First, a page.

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David Lammy says police stop and search is 'unjust' and 'entertains a racist fantasy'

The i logo The i 14/10/2018 Serina Sandhu
David Lammy wearing a suit and tie © Provided by Johnston Publishing Ltd

David Lammy has labelled the police practice of stop and search "racially unjust", saying it is disproportionately used to target black people.

The "systematic profiling of black and ethnic minority groups" meant they lost faith in the authorities designed to protect them, the Labour MP for Tottenham said.

Writing in the Observer, Mr Lammy recalled being "frisked, groped and harassed by the police" when he was 12 years old because officers said he matched the description of a mugger.

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"Many years later, the fear and embarrassment of the time I was stopped and searched for a crime I did not commit remains with me. Speaking to young black men in my constituency and looking at the statistics, it's clear nothing has changed," he wrote.

'Profound racial injustice'

Statistics show black people in England and Wales are almost nine times more likely than white people to be stopped and searched for drugs. This represented a "profound racial injustice," said Mr Lammy.

"Grounded in the fictitious narrative that drug use is especially prevalent among black and minority ethnic groups, the current practice of stop and search entertains a racist fantasy.

David Lammy wearing a suit and tie © Provided by Johnston Publishing Ltd

By pandering to the right of his party, Sajid Javid risks deepening society's divides

David Lammy

"As we speak, there will be young, white middle-class men smoking a joint at a campus university or having cocaine delivered to their dinner parties, but the police will be nowhere in sight."

"Instead of relying on this ineffectual and racially unjust practice, we must stop stigmatising black men and search for more intelligent, long-term solutions to the problems that foster criminal activity in the first place," he wrote.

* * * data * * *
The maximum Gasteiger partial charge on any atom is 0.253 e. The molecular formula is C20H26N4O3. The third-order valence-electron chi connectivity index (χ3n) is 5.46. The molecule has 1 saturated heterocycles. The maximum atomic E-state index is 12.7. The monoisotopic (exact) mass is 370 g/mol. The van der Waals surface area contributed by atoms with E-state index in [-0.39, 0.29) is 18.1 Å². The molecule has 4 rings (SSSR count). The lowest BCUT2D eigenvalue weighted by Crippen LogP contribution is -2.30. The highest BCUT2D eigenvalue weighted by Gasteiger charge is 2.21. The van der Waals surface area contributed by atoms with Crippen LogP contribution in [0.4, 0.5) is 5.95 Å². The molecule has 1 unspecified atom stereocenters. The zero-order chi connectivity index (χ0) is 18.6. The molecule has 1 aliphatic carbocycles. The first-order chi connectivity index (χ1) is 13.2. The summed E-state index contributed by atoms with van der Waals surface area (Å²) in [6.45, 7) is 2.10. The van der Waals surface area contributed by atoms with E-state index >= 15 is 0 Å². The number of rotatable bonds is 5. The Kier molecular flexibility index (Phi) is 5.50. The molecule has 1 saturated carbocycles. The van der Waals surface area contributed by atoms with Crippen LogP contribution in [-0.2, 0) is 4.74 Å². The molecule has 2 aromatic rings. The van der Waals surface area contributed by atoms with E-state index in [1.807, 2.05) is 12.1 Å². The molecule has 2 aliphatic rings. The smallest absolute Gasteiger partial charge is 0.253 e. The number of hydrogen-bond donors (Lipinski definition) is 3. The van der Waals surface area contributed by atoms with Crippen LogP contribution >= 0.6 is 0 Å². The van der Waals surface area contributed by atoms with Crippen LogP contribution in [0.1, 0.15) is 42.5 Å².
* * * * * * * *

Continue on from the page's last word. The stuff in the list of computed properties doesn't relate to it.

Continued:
Mr Lammy said that while Theresa May, as home secretary in 2014, was committed to reducing stop and search, the current Home Secretary wanted to expand its use.

'Ignoring the evidence'

"Why is Sajid Javid ignoring the evidence? By pandering to the right of his party, he risks deepening society's divides," said the Labour politician.

The joint study by the Stopwatch coalition, drug law experts Release and the London School of Economics and Political Science found that by 2016/17, black people were stopped and searched at 8.7 times the rate of white people for drugs, and 7.9 times the rate of white people for other offences.

a person wearing a green shirt © Provided by Johnston Publishing Ltd

The report also found that black people were treated more harshly when found in possession of drugs.

Concerns over the controversial practice of stop and search have been raised by politicians and activists. Labour MP Rupa Huq told Channel 4 News in August it was damaging relations between certain communities and the police.

But former Met officer Peter Kirkham denied police were stopping people on the basis of colour. “Stop and search is an essential tool for police officers on the streets to maintain safe public space for everybody," he told the same programme.

Additional reporting by Press Association


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